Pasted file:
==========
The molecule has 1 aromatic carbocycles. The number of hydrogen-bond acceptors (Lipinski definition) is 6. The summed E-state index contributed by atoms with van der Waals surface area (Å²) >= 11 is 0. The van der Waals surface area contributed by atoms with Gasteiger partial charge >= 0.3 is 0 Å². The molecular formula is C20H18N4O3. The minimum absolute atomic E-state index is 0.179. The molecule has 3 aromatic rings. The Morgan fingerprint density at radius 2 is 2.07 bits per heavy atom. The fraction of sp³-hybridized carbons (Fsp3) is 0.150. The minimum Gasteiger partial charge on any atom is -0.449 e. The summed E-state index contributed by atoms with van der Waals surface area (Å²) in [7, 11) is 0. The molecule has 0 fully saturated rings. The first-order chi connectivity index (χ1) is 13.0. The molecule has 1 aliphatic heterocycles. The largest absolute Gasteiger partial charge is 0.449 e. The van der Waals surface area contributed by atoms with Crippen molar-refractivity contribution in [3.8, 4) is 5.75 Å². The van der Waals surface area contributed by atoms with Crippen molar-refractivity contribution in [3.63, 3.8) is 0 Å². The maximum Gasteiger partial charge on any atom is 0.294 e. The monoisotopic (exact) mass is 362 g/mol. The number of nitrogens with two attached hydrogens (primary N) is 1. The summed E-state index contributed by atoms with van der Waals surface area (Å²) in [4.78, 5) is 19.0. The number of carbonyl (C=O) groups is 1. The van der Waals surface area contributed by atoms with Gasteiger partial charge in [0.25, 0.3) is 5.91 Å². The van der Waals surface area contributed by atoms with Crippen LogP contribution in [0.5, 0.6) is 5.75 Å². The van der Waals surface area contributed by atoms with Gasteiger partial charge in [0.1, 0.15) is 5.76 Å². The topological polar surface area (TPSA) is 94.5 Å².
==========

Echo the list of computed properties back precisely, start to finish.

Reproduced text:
The molecule has 1 aromatic carbocycles. The number of hydrogen-bond acceptors (Lipinski definition) is 6. The summed E-state index contributed by atoms with van der Waals surface area (Å²) >= 11 is 0. The van der Waals surface area contributed by atoms with Gasteiger partial charge >= 0.3 is 0 Å². The molecular formula is C20H18N4O3. The minimum absolute atomic E-state index is 0.179. The molecule has 3 aromatic rings. The Morgan fingerprint density at radius 2 is 2.07 bits per heavy atom. The fraction of sp³-hybridized carbons (Fsp3) is 0.150. The minimum Gasteiger partial charge on any atom is -0.449 e. The summed E-state index contributed by atoms with van der Waals surface area (Å²) in [7, 11) is 0. The molecule has 0 fully saturated rings. The first-order chi connectivity index (χ1) is 13.0. The molecule has 1 aliphatic heterocycles. The largest absolute Gasteiger partial charge is 0.449 e. The van der Waals surface area contributed by atoms with Crippen molar-refractivity contribution in [3.8, 4) is 5.75 Å². The van der Waals surface area contributed by atoms with Crippen molar-refractivity contribution in [3.63, 3.8) is 0 Å². The maximum Gasteiger partial charge on any atom is 0.294 e. The monoisotopic (exact) mass is 362 g/mol. The number of nitrogens with two attached hydrogens (primary N) is 1. The summed E-state index contributed by atoms with van der Waals surface area (Å²) in [4.78, 5) is 19.0. The number of carbonyl (C=O) groups is 1. The van der Waals surface area contributed by atoms with Gasteiger partial charge in [0.25, 0.3) is 5.91 Å². The van der Waals surface area contributed by atoms with Crippen LogP contribution in [0.5, 0.6) is 5.75 Å². The van der Waals surface area contributed by atoms with Gasteiger partial charge in [0.1, 0.15) is 5.76 Å². The topological polar surface area (TPSA) is 94.5 Å².